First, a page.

Southtown Veterinary Hospital

1806 Ridge Rd.
Montrose, PA 18801

(570)278-9210

southtownvet.com

 

Physical Rehabilitation

 

Physical Rehabilitation for Pets begin as soon as possible after injury or surgery. Ice packing and therapy laser treatments can start immediately, and range of motion exercises or massage shortly thereafter.

 

Signs a dog may need care may be subtle- slowing down, less enthusiasm to perform tasks, difficulty with turns or obstacles, not sitting squarely, or slowness getting up are all early signs of problems. Dramatic signs would be non-weight-bearing lameness, paralysis or severe pain. A pet with any of these signs may need rehabilitation. Although cats would benefit from rehab just as other patients would, they are more difficult to work with in this setting. For quiet cats that will tolerate the poking and prodding of equipment used for rehab, rehabilitation may be possible.

The veterinarian performing canine rehabilitation is at a disadvantage over his or her human physical therapist counterpart for several reasons. The most obvious is that our patients can't talk or tell us where it hurts. They also don't understand what to do or not to do, so we may need to be very clever to get the patient to perform certain movements or exercises, to take it easy for a few weeks, or even to get the pet to hold still during treatments!

There are also big differences in conformation - for example, the injuries a racing greyhound might get would probably be very different form those of a bulldog, and many breeds are prone to specific orthopedic problems - hip dysplasia in large breed dogs, luxating kneecaps in toy breeds, disc disease in dachshunds, for example. The sloping back of a German Shepherd predisposes to hip problems while the straight up and down knees of the Chow Chow make them much more prone to knee ligament tears. Veterinarians performing rehab on pets need to know and understand many variables between breeds and how certain activities, such as running in a harness pulling a sled, affect the body.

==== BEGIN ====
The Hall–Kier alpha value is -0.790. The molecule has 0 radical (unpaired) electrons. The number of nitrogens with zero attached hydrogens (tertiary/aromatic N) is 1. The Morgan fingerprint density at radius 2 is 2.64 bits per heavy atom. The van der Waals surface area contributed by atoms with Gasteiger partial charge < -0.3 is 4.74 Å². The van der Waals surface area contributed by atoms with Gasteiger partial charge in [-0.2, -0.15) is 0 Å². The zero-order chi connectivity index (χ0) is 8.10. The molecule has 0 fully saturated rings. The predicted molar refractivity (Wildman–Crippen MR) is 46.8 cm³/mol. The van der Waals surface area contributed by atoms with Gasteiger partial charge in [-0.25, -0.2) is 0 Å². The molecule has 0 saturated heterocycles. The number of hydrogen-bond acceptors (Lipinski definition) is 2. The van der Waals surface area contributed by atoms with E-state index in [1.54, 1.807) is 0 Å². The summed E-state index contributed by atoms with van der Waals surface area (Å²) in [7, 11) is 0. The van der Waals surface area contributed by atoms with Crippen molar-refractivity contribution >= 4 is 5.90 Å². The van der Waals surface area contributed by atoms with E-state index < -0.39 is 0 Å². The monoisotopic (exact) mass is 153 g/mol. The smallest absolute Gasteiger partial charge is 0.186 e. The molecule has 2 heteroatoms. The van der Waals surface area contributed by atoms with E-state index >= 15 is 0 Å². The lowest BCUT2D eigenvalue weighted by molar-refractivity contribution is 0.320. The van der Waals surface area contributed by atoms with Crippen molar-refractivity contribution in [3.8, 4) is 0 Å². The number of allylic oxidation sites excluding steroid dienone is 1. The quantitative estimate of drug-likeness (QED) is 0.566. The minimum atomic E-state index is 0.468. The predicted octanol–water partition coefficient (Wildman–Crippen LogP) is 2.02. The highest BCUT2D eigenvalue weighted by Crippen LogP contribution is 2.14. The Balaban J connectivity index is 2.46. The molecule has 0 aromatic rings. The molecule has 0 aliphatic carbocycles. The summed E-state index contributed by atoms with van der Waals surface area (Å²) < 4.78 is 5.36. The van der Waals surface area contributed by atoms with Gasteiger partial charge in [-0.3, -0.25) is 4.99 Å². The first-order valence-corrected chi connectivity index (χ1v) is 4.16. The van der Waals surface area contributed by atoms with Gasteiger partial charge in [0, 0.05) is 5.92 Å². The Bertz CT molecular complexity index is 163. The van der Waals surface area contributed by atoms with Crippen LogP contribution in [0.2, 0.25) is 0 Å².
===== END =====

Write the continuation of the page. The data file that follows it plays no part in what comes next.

The first step in treating a problem is to get a thorough history - what signs does the owner or handler see, what activities can or can't the dog do, when do problems occur. Then a physical exam is done, including checking every bone, muscle and joint for pain, heat, swelling, spasm or atrophy. Each joint is put through its entire range of motion, which is measured and recorded. Muscle/limb girth is also measure. Gait analysis may be done, watching the dog at various speeds going straight, in circles, and up and downhill. Reflexes and nerve function are evaluated as well.    

 

Rehabilitation can help:

  • Post-operative orthopedics
  • Tendon and ligament injuries
  • Spinal Cord injuries
  • Post-fractures
  • Herniated discs
  • Degenerative neurological problems
  • Paralysis
  • Arthritis
  • Obesity and poor conditioning
  • Muscular degeneration
  • Inflammation and swelling

Check out our Facebook page for videos of puppies doing rehab!

Click here to see!